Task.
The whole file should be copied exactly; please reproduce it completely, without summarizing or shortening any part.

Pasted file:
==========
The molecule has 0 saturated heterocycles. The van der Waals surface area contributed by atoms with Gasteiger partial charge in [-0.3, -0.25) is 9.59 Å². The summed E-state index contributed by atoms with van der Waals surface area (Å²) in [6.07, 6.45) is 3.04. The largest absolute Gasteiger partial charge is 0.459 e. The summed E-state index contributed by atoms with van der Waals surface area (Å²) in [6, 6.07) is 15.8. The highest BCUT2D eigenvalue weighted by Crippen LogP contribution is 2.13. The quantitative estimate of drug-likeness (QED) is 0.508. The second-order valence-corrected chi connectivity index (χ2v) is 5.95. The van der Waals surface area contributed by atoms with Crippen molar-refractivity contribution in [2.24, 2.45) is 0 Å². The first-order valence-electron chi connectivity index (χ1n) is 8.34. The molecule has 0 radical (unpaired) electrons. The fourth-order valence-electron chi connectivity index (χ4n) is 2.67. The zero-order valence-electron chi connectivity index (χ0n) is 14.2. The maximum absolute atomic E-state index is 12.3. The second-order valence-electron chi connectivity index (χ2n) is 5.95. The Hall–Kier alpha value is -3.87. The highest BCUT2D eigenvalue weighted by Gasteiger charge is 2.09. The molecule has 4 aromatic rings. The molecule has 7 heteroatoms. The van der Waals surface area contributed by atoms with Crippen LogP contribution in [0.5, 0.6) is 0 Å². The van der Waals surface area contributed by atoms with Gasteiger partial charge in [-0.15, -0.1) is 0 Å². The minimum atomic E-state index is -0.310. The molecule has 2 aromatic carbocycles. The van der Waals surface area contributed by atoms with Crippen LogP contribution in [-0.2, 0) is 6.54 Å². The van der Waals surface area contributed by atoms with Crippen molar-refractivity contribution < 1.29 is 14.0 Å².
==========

The molecule has 0 saturated heterocycles. The van der Waals surface area contributed by atoms with Gasteiger partial charge in [-0.3, -0.25) is 9.59 Å². The summed E-state index contributed by atoms with van der Waals surface area (Å²) in [6.07, 6.45) is 3.04. The largest absolute Gasteiger partial charge is 0.459 e. The summed E-state index contributed by atoms with van der Waals surface area (Å²) in [6, 6.07) is 15.8. The highest BCUT2D eigenvalue weighted by Crippen LogP contribution is 2.13. The quantitative estimate of drug-likeness (QED) is 0.508. The second-order valence-corrected chi connectivity index (χ2v) is 5.95. The van der Waals surface area contributed by atoms with Crippen molar-refractivity contribution in [2.24, 2.45) is 0 Å². The first-order valence-electron chi connectivity index (χ1n) is 8.34. The molecule has 0 radical (unpaired) electrons. The fourth-order valence-electron chi connectivity index (χ4n) is 2.67. The zero-order valence-electron chi connectivity index (χ0n) is 14.2. The maximum absolute atomic E-state index is 12.3. The second-order valence-electron chi connectivity index (χ2n) is 5.95. The Hall–Kier alpha value is -3.87. The highest BCUT2D eigenvalue weighted by Gasteiger charge is 2.09. The molecule has 4 aromatic rings. The molecule has 7 heteroatoms. The van der Waals surface area contributed by atoms with Crippen LogP contribution in [0.5, 0.6) is 0 Å². The van der Waals surface area contributed by atoms with Gasteiger partial charge in [-0.15, -0.1) is 0 Å². The minimum atomic E-state index is -0.310. The molecule has 2 aromatic carbocycles. The van der Waals surface area contributed by atoms with Crippen LogP contribution in [-0.2, 0) is 6.54 Å². The van der Waals surface area contributed by atoms with Crippen molar-refractivity contribution < 1.29 is 14.0 Å².